Praxis Watch

Friday, 1 February 2013

Obligatory Representation by an Attorney-at-Law in Administrative Disputes – Another Reason for Which it is Necessary to Amend Article 85 of the Civil Procedure Law

At the end of 2012, in several administrative disputes that Praxis has been conducting on behalf of legally invisible persons or citizens who initiated procedures for exercise of economic and social rights before administrative bodies, the Administrative Court of Serbia ordered the parties in the dispute to provide representation by an attorney-at-law, invoking the approproiate application of the Civil Procedure Law. Bearing in mind that the Article 74 of the Law on Administrative Disputes refers to appropriate implementation of the provisions of the Civil Procedure Law in administrative or court procedure, the decision according to which a party must have an attorrney-at-law as a proxy also extends to procedures in administrative disputes. The issue of the appropriate implementation of the Civil Procedure Law in administrative disputes with regard to provisions related to the proxy is undisputable, both from the standpoint of the application of the law  and in the legal theory. However, according to the interpretation of the European Court of Human Rights, the right to access to court is inseparable from the right to a fair trial from the Article 6 of the European Convention, as stated in the judgement Golder vs. United Kingdom (App. No 4451/70). Thus, prescribing the obligation on the parties to be represented by an attorney-at-law in the administrative disputes also imposes the obligation on the state to find a model for free representation and to enable the most vulnerable categories of population to exercise their rights before courts equally as other citizens of the Republic of Serbia. Despite this obligation and necessary regulation of the issue of representation of the parties in civil law procedures and administrative or court procedures, Law on Free Legal Aid has not been adopted yet.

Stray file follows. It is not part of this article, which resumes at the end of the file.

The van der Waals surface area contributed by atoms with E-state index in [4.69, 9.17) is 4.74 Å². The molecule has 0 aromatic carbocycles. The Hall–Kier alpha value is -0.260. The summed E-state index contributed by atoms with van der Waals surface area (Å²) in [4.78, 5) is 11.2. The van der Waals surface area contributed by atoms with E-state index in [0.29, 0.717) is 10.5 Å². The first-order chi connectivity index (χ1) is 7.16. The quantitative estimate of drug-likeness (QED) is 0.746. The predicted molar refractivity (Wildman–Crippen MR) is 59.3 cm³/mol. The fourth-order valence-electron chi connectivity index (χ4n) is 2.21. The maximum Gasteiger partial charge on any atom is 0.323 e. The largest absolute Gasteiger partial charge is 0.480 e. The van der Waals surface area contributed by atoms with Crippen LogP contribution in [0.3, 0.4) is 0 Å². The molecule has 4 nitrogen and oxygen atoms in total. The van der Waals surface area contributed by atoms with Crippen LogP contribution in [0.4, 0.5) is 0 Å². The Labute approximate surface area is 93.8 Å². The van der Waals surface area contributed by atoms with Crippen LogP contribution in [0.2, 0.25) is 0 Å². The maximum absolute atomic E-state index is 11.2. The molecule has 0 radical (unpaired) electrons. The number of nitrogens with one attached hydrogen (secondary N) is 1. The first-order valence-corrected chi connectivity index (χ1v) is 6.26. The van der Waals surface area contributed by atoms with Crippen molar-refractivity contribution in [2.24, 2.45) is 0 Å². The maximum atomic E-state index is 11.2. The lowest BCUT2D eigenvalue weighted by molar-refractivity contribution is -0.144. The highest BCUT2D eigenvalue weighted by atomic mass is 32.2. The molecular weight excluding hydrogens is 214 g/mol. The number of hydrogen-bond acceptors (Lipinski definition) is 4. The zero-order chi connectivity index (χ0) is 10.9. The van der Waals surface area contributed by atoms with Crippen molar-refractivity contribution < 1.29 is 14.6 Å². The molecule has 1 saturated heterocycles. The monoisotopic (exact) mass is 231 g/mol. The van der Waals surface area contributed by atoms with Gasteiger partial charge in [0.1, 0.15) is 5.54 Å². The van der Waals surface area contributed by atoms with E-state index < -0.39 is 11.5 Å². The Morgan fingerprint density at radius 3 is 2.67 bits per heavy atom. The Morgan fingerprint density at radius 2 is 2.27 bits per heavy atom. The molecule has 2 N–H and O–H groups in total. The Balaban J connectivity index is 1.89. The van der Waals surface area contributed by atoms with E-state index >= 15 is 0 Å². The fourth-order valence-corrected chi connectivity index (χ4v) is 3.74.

Since a great number of administrative or court procedures refers to disputes initiated when citizens cannot exercise some of their rights before state administrative bodies, such as the right to be recognized as a person before the law, the right to citizenship, the right to cash social assistance or protection against forced evictions, keeping the provisions related to representation exclusively by an attorney-at-law in the Civil Procedure Law has extremly negative implications for exercise of human and minority rights in the Republic of Serbia. In practice, such a solution leads to a situation in which the citizens who do not have funds to pay for attorneys’ fees and who cannot directly undertake actions in a procedure cannot enjoy legal protection before courts even in very simple administrative matters.

Besides, such a solution leads to an absurd situation that the citizens who initiate procedures for exercise of the right to cash social assistance must have an attorney-at-law as a proxy in cases of "silence of administration" in order to be able to, depending on a court decision, exercise that right in an administrative or court procedure.

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